The boiler system at Columbia Teachers’ College in New York City had been in need of an upgrade for a while, but the cost of new boilers created a challenge confronted by many facilities with tight budgets and aging boiler rooms. Faced with a system that had numerous problems, administrators had to find a solution they could afford. Would their limited budget scuttle their plans to improve the boiler system? 

In the Spring 2021 issue of Today’s Boiler, David Bohn, president and CEO, Prefered Utilities Manufacturing Corp., spotlighted the energy-saving “linkageless” control system that was implemented at Yeshiva University in New York City, resulting in big savings through both energy rebates and overall reduced energy consumption. Now, we’re taking a look at a similar university application, but this time we’ll be focusing on the wide-ranging benefits of retrofitting. 

Like Yeshiva University, Columbia Teacher’s College was dealing with an aging boiler system with numerous performance issues. The price of purchasing and installing new boilers remained an insurmountable challenge, and even installing new burners might involve a steeper price tag. In New York City, a new burner requires a permit, and pulling a permit requires a full inspection of the entire boiler room. This could trigger other unexpected and expensive upgrades to be required at the same time. The challenge: improve the system and make it safer and more energy efficient for a price that made sense. 

The answer was a retrofit solution for their existing boilers that did not require a permit with the goal of improving performance enough so the college could earn rebates from its energy company. The operations team at the college decided the best solution would be a linkageless control system that would allow them to incorporate a variable frequency drive (VFD) and O2 trim, so they partnered with East Coast Mechanical, an experienced New York City-based mechanical contractor, to install the Burnermate Universal Control with a VFD for the forced draft fan, a solution that exceeded expectations in both price and functionality. 

A VFD gives a pump or fan motor that usually runs at full speed the ability to modulate down to a lower speed. This reduction in speed drastically cuts down energy consumption.

A VFD was also installed to control the motors in the feedwater pumps. Like most boilers, this is a closed-loop system that produces steam, which condenses and then returns to the boiler in the form of water for reuse. The college was experiencing a number of problems with this feedwater system not handling load demands and causing waste and inefficiency, and this new VFD was selected to get the system back where it needed to be. 
Similar to the solution-based strategy at Yeshiva University, this installation was designed to be linkageless. The old system only had the capability to control a single actuator, so one motor was attached to “links” between the different valves. As linkages wear out, the valves will not be controlled accurately. In the new control system, every single valve or air damper is independently controlled with its own actuator. This means boilers can be tuned with much more precision.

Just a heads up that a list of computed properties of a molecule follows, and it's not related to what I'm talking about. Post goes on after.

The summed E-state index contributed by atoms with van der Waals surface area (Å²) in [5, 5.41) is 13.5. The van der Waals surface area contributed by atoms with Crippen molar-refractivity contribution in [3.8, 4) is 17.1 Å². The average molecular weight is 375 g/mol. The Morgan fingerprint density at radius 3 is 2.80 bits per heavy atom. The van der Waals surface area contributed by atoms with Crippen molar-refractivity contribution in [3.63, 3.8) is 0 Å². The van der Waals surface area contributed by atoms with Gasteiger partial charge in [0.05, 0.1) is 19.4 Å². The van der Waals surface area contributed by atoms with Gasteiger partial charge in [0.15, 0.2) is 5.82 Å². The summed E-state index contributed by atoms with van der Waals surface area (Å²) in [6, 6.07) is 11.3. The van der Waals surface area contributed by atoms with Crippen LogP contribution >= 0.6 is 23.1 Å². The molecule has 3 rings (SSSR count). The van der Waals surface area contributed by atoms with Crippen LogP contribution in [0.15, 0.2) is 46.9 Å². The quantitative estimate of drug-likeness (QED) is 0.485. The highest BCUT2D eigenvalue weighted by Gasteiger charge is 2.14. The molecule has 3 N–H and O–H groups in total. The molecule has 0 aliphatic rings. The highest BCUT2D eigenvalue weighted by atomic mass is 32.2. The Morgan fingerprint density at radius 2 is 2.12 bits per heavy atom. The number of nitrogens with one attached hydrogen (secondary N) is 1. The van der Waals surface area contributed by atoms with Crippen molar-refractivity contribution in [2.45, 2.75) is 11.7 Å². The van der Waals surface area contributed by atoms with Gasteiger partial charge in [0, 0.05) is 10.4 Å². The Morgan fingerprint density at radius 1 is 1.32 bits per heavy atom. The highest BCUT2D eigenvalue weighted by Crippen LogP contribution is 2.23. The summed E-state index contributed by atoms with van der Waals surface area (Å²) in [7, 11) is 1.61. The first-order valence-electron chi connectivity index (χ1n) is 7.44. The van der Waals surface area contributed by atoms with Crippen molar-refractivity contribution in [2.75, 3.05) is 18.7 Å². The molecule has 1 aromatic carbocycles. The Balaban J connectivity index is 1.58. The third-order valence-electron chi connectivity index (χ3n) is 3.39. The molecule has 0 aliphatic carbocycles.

“This system provides a wide variety of benefits,” said Bohn. “The Burnermate Universal control provides both higher efficiency and improved monitoring and communication. Fuel savings come from parallel positioning of combustion control with provisions for oxygen trim and draft control, and electricity use is cut thanks to the ability to control a variable-speed drive for the forced draft fan.”

Though not specified on this job, the service provider won this project with its equipment, based on performance and ability to help Columbia get rebates from its energy company for energy savings and improvements.

But that’s not all that Columbia Teachers’ College was able to do in this installation. Administrators also took this opportunity to install a cloud-based monitoring system for maintenance, drastically improving staff’s control and ability to take preventive measures. The boiler room is, of course, not manned around the clock. In the past, if a problem, like a heating system failure, happened during off-hours, facility managers would not know about it unless it was reported — and, often, by the time the problem was reported, it had been an issue for hours. With cloud-based monitoring, administrators are able to select the personnel who will be alerted if a failure or other problem occurs, and those individuals will be notified instantly by text or email. The user-friendly system is easily configurable, allowing operators to prioritize the severity of problems that will trigger alerts. This kind of automated monitoring means their maintenance staff can often solve a problem before anyone even knows it has occurred. 

In the end, the service provider completed a range of upgrades for the college as part of the retrofit. They installed a new plant master, feedwater center, cloud-based remote monitoring system, O2 trim (to monitor and self-correct emissions), and an e-link draft damper. The retrofits were completed for three boilers. It was a major improvement in boiler operations that fit the school’s budgetary requirements.

Thanks in large part to the energy savings created, the college earned a generous rebate. The energy provider offered a rebate program, proving they were improving their operations for maximum efficiency. Thanks to this retrofit project, the school now had the proof. The rebate they earned covered 70% of the total cost of the project.